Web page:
Disaster Deployment: The Deadliest Wildfires in Decades

Disasters can strike at any time and in any place, devastating entire cities, regions and countries. Alongside the huge losses of life and billions of dollars in damage they cause, there is the unseen psychological toll as well. When a disaster leaves communities scrambling, IRUSA’s Disaster Response Team mobilizes as soon as they get the word. This month, they deployed to California, a beautiful and popular vacation destination, ravaged by wildfires.

In northern California, at least 17 wildfires have torn through over 220,000 acres of land. To put that number in perspective, imagine: the area burned so far is more than three times larger than Washington, D.C. The destruction has been vast. 5,700 structures have been damaged, and at least 40 have died. 75,000 people were evacuated, according to Cal Fire.

The Islamic Relief USA Disaster Response Team worked out of a shelter located in the Sonoma County Fairgrounds, about 20 minutes form the hardest hit area. The mega-shelter, run by the American Red Cross, spanned three separate buildings and served those with extensive medical needs and also sheltered pets.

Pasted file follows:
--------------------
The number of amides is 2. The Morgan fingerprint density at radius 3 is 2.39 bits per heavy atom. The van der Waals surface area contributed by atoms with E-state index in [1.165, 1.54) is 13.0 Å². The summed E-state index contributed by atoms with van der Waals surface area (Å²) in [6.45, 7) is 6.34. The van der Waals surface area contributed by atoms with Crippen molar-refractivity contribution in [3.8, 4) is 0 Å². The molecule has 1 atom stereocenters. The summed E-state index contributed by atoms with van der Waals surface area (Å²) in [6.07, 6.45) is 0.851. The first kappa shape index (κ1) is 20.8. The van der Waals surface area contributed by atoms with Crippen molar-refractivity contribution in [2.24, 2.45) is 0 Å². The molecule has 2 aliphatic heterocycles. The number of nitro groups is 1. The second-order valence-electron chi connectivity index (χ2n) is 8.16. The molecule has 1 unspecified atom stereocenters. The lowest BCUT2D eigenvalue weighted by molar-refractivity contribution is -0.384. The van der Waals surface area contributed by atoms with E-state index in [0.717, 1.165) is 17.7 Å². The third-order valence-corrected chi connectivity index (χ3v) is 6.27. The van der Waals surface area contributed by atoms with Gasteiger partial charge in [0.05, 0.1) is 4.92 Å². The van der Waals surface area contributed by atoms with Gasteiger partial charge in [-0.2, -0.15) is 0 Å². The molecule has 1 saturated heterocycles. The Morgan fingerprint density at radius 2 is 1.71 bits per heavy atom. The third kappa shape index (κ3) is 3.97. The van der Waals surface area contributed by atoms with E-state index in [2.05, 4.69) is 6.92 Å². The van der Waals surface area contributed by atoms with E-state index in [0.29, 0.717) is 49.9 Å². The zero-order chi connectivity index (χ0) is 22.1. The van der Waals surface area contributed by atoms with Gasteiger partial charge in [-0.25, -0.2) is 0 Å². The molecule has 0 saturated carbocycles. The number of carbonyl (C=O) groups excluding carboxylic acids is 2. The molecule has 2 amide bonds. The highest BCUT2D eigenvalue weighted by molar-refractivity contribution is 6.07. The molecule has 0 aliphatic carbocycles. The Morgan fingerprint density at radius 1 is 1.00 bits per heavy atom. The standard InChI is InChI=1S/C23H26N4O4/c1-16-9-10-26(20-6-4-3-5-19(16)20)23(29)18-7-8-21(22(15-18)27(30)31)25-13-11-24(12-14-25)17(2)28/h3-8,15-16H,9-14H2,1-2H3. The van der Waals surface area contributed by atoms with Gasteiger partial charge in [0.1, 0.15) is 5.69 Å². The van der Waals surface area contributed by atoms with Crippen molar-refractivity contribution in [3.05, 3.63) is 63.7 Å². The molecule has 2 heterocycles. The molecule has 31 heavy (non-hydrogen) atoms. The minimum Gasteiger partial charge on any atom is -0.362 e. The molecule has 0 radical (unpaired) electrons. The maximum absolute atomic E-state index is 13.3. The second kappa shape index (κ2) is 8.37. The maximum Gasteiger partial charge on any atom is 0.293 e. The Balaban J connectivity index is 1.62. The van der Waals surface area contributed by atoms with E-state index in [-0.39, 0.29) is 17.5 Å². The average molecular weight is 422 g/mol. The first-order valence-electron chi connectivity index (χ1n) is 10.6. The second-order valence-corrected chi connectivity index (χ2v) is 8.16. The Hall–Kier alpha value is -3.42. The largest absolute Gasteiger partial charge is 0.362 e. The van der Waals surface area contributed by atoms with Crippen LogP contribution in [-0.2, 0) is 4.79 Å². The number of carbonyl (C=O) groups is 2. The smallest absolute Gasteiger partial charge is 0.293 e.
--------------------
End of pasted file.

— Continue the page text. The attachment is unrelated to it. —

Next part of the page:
“Walking outside without a respirator mask is a risk that many are not willing to take,” said Hani Hamwi, Disaster Response Team Manager. “Smoke is billowing in the distance as the wind blows visible specs of ash in the air—almost as if it is snowing in California.”

The majority of the occupants in the shelter were senior citizens and families with young children. Many of them were in a state of shock and feared the worst for the homes and belongings they left behind. Amidst the bleakness, IRUSA volunteers offered a simple yet valuable service: a listening ear. One evacuee lamented about the home she lost that was completed only two days before being burned to the ground. This evacuee, as well as many others, expressed their thanks for the comfort that IRUSA’s presence and hard work offered them.

“Your hard work and dedication has inspired me to come back and volunteer,” said one evacuee after discovering that her home was safe to return to.

Some evacuees were comforted by the sight of Muslims volunteering. “I’ve never met a Muslim before,” said Peggy, an elderly citizen of northern California who confessed that even though she knows of a high population of Muslims near her home, she has never spoken to one before. Having seen Islamic Relief USA on the ground and active in this shelter, she now feels more comfortable about interacting with Muslims.

One volunteer expressed his delight at seeing so many people, from “all walks of life and Abrahamic religions, coming together for the cause.”